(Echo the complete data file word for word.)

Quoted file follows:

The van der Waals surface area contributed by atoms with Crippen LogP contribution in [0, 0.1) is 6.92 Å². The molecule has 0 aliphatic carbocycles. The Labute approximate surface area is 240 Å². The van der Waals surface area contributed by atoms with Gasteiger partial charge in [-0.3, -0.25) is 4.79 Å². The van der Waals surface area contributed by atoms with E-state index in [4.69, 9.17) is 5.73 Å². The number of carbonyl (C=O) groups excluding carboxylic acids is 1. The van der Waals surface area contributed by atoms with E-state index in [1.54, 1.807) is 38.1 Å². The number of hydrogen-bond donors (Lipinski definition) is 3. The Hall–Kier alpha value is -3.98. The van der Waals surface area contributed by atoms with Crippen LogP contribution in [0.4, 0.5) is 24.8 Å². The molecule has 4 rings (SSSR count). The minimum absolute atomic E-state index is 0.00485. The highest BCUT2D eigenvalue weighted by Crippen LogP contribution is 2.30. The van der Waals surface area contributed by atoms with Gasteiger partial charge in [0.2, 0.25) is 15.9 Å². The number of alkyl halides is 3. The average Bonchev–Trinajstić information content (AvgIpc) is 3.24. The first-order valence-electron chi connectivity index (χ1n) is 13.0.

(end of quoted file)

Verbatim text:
The van der Waals surface area contributed by atoms with Crippen LogP contribution in [0, 0.1) is 6.92 Å². The molecule has 0 aliphatic carbocycles. The Labute approximate surface area is 240 Å². The van der Waals surface area contributed by atoms with Gasteiger partial charge in [-0.3, -0.25) is 4.79 Å². The van der Waals surface area contributed by atoms with E-state index in [4.69, 9.17) is 5.73 Å². The number of carbonyl (C=O) groups excluding carboxylic acids is 1. The van der Waals surface area contributed by atoms with E-state index in [1.54, 1.807) is 38.1 Å². The number of hydrogen-bond donors (Lipinski definition) is 3. The Hall–Kier alpha value is -3.98. The van der Waals surface area contributed by atoms with Crippen LogP contribution in [0.4, 0.5) is 24.8 Å². The molecule has 4 rings (SSSR count). The minimum absolute atomic E-state index is 0.00485. The highest BCUT2D eigenvalue weighted by Crippen LogP contribution is 2.30. The van der Waals surface area contributed by atoms with Gasteiger partial charge in [0.2, 0.25) is 15.9 Å². The number of alkyl halides is 3. The average Bonchev–Trinajstić information content (AvgIpc) is 3.24. The first-order valence-electron chi connectivity index (χ1n) is 13.0.